How to allow users to move content to a shared drive

Please note that only these editions are supported for this feature: Business Standard and Plus; Enterprise; Education Fundamentals, Standard, Teaching and Learning Upgrade, and Plus; Nonprofits; G Suite Business; Essentials. 

What is it?

Admins can allow users in their organization with Editor access to move content. They may be able to move content from their My Drive to a shared drive. Or from one shared drive to another shared drive. 

There are several points to consider before allowing users to move content to and from shared drives. First is the concept of Ownership. When a user creates a file, they are automatically the owner of that file. 

But when they move that file to a shared drive, they lose this ownership. Now, your organization “owns” the file.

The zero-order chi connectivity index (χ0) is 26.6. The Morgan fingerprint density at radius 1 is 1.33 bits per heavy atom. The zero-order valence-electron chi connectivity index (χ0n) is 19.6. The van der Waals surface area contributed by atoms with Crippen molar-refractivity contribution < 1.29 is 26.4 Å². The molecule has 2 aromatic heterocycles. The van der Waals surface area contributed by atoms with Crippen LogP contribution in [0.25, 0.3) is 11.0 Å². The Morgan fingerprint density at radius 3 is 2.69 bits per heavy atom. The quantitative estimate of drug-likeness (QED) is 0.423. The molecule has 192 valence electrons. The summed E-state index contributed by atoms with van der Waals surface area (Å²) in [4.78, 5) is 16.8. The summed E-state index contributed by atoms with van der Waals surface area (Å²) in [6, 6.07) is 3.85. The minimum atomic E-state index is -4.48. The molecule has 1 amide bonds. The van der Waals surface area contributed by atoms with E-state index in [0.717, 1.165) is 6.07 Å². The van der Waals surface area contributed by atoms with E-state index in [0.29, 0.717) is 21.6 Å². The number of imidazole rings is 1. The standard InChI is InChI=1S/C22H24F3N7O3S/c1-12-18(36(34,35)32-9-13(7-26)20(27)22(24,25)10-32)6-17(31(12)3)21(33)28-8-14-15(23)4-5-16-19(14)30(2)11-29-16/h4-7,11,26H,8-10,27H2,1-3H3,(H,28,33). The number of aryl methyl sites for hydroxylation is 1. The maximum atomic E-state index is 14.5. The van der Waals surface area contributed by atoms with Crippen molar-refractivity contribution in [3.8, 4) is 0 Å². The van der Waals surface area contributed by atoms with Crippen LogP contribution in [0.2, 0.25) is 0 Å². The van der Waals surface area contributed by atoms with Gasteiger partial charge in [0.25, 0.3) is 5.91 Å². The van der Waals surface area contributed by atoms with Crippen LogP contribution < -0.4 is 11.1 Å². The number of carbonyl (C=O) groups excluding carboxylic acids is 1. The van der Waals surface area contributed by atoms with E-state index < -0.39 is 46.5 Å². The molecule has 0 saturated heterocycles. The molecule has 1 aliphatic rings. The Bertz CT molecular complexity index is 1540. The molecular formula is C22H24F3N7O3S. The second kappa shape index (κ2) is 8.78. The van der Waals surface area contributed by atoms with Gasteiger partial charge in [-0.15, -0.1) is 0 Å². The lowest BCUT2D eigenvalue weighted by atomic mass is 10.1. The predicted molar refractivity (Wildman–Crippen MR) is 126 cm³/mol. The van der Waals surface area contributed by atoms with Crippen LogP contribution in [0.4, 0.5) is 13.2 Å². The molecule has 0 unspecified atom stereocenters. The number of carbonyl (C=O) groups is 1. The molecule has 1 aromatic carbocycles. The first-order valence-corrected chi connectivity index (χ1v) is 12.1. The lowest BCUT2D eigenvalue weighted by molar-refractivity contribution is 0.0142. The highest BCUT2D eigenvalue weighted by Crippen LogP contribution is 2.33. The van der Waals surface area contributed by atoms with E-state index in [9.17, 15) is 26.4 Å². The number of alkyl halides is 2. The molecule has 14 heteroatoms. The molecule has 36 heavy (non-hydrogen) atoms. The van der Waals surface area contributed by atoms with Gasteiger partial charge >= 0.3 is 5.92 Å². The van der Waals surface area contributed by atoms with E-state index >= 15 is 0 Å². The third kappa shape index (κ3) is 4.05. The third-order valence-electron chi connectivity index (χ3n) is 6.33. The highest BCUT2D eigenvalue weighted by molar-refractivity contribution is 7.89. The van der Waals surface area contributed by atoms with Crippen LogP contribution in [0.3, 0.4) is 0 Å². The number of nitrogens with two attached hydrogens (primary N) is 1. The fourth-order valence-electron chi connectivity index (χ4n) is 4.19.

When the file is moved, access levels may also change, as we went over in the section on Shared drive access levels. Who is able to move content and where they can move it depends heavily on these access levels. 

If you want to allow users to move files from My Drive to a shared drive:

  • The user must have Edit access to the file they are trying to move. They must also be a Contributor, Content manager, or Manager in the shared drive they want to move the file to. 
  • The owner of the file must be a member of the shared drive where they are moving it.
  • Please note that this may conflict with sharing permissions you set up to control how content is shared outside your organization

If users want to move files from one shared drive to another: